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What Is Grass?

by Alex Russel, All About Lawns Columnist

Never mind figuring our how to take care of the stuff -- what exactly is grass?

It is something so common in our lives that we take its very existence, and rampant use, for granted. But what is grass and why do we spend so much time obsessing over it?

Grass is the familiar name given to the family of plants known as the graminae. The graminae family consists of over 6,000 species, making it one of the largest in life.
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Grass: The Family

Grass, as a family, isn't limited to being something to just play frisbee on. Rice, corn and oats come from grass plants and most livestock animals like cows and pigs feed primarily on grasses. Bamboo is a grass and so are the plants that make sugar, liquor, bread, and many other staples of the average kitchen table.

Though it may not seem obvious, even lawn grass contains the building blocks of all plant life: stems, roots, leaves, and yes, flowers.

Grass Is A Plant Like Any Other

The flowers are quite obvious in grass plants like corn or even wheat. But in garden grass, you have to get on your hands and knees to see how the grass functions and reproduces.

The secret to grass, if there is one, is the fact that it all its growing takes place from what is known as the crown: a part of the stem that is at or near the surface of the ground.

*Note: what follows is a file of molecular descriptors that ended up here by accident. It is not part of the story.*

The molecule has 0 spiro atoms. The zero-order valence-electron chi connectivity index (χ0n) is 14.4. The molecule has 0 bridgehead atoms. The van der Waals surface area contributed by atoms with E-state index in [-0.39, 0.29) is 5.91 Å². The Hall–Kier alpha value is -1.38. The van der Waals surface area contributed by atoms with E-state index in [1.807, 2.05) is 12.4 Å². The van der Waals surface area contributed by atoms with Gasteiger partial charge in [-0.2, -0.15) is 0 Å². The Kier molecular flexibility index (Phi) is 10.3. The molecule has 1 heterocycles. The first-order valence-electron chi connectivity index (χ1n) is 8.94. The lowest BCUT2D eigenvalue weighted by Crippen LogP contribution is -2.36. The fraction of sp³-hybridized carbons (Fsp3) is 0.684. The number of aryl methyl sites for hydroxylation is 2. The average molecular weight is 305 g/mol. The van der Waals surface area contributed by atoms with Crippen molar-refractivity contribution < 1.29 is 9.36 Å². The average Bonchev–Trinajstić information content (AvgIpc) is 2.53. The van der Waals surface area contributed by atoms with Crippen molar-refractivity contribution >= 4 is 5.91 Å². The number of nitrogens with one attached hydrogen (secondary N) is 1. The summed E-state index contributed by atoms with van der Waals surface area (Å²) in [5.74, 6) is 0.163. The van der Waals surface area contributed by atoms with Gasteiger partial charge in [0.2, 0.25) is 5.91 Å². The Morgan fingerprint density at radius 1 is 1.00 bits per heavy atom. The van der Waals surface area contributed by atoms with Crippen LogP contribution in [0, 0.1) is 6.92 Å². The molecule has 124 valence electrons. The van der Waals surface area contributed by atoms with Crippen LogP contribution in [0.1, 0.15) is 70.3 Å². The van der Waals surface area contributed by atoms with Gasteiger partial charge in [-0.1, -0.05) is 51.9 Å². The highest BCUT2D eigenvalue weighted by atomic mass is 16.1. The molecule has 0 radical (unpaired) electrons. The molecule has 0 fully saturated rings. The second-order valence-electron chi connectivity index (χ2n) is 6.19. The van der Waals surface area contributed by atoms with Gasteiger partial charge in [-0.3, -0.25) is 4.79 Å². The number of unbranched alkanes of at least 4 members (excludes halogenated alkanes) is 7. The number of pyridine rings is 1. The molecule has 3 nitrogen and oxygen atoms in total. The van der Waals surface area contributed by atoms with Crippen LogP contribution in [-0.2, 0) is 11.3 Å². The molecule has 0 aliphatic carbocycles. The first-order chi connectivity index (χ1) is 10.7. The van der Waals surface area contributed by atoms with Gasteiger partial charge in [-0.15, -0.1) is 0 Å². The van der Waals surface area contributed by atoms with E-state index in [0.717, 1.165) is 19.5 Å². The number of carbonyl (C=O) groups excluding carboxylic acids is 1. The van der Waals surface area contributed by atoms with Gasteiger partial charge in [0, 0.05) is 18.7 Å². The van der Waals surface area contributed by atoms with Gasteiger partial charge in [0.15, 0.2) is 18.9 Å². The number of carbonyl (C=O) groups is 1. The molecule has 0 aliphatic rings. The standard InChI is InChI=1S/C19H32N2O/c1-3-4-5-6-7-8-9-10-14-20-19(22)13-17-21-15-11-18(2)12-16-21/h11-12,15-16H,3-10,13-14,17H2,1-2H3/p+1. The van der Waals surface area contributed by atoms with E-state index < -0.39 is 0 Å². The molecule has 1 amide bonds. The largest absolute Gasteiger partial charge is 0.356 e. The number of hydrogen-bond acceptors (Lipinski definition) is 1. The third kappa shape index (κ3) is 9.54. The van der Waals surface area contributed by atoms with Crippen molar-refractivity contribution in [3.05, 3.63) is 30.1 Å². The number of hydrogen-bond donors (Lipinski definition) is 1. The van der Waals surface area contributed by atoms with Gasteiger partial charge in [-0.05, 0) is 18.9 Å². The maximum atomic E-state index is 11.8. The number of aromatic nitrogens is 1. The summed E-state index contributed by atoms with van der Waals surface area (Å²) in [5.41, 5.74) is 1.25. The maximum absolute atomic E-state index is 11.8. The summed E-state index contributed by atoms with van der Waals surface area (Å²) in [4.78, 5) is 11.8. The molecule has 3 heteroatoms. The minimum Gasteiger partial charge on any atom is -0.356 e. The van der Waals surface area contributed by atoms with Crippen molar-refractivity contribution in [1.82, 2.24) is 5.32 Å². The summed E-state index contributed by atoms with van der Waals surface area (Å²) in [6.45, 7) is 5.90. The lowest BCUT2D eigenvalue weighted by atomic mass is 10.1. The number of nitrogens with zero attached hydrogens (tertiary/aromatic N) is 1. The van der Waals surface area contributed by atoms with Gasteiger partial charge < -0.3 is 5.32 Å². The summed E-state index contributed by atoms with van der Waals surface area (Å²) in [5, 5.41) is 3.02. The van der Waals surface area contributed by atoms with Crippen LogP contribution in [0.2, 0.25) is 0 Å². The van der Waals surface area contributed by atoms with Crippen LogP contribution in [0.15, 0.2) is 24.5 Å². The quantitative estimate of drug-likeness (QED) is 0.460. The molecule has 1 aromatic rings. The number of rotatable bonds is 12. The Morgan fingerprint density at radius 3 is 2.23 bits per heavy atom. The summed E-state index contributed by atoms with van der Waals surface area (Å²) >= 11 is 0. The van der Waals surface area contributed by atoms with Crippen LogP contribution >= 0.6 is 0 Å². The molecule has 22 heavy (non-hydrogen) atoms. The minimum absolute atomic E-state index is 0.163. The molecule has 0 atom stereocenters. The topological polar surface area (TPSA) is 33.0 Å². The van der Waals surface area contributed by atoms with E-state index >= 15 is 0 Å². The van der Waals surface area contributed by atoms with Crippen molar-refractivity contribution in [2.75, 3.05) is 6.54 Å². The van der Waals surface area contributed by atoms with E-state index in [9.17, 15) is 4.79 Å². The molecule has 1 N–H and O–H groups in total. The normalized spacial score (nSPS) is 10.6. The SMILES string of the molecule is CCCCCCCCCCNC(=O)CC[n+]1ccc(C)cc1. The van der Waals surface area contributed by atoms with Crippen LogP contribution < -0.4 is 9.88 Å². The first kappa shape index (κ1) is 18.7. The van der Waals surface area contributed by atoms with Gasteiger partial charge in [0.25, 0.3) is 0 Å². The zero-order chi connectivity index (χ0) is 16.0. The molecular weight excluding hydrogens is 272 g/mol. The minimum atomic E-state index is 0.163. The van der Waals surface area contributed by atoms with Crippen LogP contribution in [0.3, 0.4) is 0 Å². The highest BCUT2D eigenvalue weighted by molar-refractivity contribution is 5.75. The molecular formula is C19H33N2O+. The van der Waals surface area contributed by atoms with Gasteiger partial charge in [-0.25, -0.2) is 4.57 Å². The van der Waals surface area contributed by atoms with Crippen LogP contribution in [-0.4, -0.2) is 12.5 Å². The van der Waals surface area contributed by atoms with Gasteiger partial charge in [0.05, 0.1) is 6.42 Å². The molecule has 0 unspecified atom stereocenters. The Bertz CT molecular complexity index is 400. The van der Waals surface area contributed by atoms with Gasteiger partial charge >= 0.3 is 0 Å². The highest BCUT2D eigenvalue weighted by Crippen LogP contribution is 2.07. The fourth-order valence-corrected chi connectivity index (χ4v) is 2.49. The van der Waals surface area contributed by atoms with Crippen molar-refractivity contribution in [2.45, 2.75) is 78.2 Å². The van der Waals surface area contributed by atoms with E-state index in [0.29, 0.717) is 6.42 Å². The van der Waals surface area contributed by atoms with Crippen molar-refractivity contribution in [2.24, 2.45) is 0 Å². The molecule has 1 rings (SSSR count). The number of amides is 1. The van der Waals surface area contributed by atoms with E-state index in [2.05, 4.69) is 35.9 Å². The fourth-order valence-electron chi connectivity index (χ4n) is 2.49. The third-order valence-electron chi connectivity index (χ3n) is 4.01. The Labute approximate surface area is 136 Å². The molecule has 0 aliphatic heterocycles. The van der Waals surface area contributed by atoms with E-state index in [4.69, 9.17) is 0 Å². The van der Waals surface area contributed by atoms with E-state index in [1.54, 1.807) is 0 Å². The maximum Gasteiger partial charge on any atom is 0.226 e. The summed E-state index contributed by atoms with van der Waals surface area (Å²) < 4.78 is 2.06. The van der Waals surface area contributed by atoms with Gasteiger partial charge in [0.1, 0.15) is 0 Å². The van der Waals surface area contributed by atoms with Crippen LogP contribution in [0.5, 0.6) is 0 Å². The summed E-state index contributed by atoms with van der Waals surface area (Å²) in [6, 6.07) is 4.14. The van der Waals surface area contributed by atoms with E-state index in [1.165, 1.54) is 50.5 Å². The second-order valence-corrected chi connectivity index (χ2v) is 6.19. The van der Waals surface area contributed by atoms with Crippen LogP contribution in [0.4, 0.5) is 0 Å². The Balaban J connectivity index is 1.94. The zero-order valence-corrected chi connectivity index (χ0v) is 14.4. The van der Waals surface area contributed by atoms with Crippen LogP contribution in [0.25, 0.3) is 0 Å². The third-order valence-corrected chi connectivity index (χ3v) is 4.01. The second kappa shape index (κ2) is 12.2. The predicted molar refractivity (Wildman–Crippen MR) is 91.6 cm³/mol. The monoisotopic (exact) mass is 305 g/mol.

Adaptability Helps Lawns

Grass is adaptable and relatively easy to garden. You can mow a lawn and as long as the crown level isn't affected, the grass grows back.

Likewise, if you grow grass and slice it from the ground as turf, as long as the crown remains intact, the roots underneath can be sliced through below their tips.

Grass Reproduction

Grass reproduces by the seeding process, but also by stems that emanate from the crown. Stems that grow above the surface are called stolons. Stems below the surface are called rhizomes.

At risk of being incredibly reductive, grass growing is simply about protecting the crown of each grass blade, not unlike protecting the crown in chess actually!

About the Author
Alex Russel is a freelance writer living in Brooklyn, NY. Since graduating from Syracuse University he has worked at many different media companies in fields as diverse as film, TV, advertising, and journalism. He holds a dual bachelor's degree in English and History.

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